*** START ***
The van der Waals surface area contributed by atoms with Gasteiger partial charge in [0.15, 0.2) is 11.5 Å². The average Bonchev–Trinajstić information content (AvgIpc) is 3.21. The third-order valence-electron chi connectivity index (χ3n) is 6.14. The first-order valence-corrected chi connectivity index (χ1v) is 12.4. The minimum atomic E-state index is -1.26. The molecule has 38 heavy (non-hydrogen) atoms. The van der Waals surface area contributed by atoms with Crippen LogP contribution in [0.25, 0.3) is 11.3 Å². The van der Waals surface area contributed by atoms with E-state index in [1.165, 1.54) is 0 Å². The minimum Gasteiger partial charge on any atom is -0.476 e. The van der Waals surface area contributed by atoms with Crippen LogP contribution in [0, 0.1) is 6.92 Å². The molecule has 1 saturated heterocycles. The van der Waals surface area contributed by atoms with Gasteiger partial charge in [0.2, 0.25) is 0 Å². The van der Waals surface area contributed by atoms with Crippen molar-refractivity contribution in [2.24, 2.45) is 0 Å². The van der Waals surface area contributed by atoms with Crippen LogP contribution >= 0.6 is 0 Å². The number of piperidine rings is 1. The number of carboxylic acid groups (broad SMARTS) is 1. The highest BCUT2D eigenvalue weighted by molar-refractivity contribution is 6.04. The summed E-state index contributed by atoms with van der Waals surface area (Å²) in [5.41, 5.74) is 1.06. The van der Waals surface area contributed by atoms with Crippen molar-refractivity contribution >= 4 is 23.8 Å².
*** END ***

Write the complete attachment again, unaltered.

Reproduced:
The van der Waals surface area contributed by atoms with Gasteiger partial charge in [0.15, 0.2) is 11.5 Å². The average Bonchev–Trinajstić information content (AvgIpc) is 3.21. The third-order valence-electron chi connectivity index (χ3n) is 6.14. The first-order valence-corrected chi connectivity index (χ1v) is 12.4. The minimum atomic E-state index is -1.26. The molecule has 38 heavy (non-hydrogen) atoms. The van der Waals surface area contributed by atoms with Crippen LogP contribution in [0.25, 0.3) is 11.3 Å². The van der Waals surface area contributed by atoms with E-state index in [1.165, 1.54) is 0 Å². The minimum Gasteiger partial charge on any atom is -0.476 e. The van der Waals surface area contributed by atoms with Crippen LogP contribution in [0, 0.1) is 6.92 Å². The molecule has 1 saturated heterocycles. The van der Waals surface area contributed by atoms with Gasteiger partial charge in [0.2, 0.25) is 0 Å². The van der Waals surface area contributed by atoms with Crippen molar-refractivity contribution in [2.24, 2.45) is 0 Å². The van der Waals surface area contributed by atoms with Crippen LogP contribution >= 0.6 is 0 Å². The number of piperidine rings is 1. The number of carboxylic acid groups (broad SMARTS) is 1. The highest BCUT2D eigenvalue weighted by molar-refractivity contribution is 6.04. The summed E-state index contributed by atoms with van der Waals surface area (Å²) in [5.41, 5.74) is 1.06. The van der Waals surface area contributed by atoms with Crippen molar-refractivity contribution >= 4 is 23.8 Å².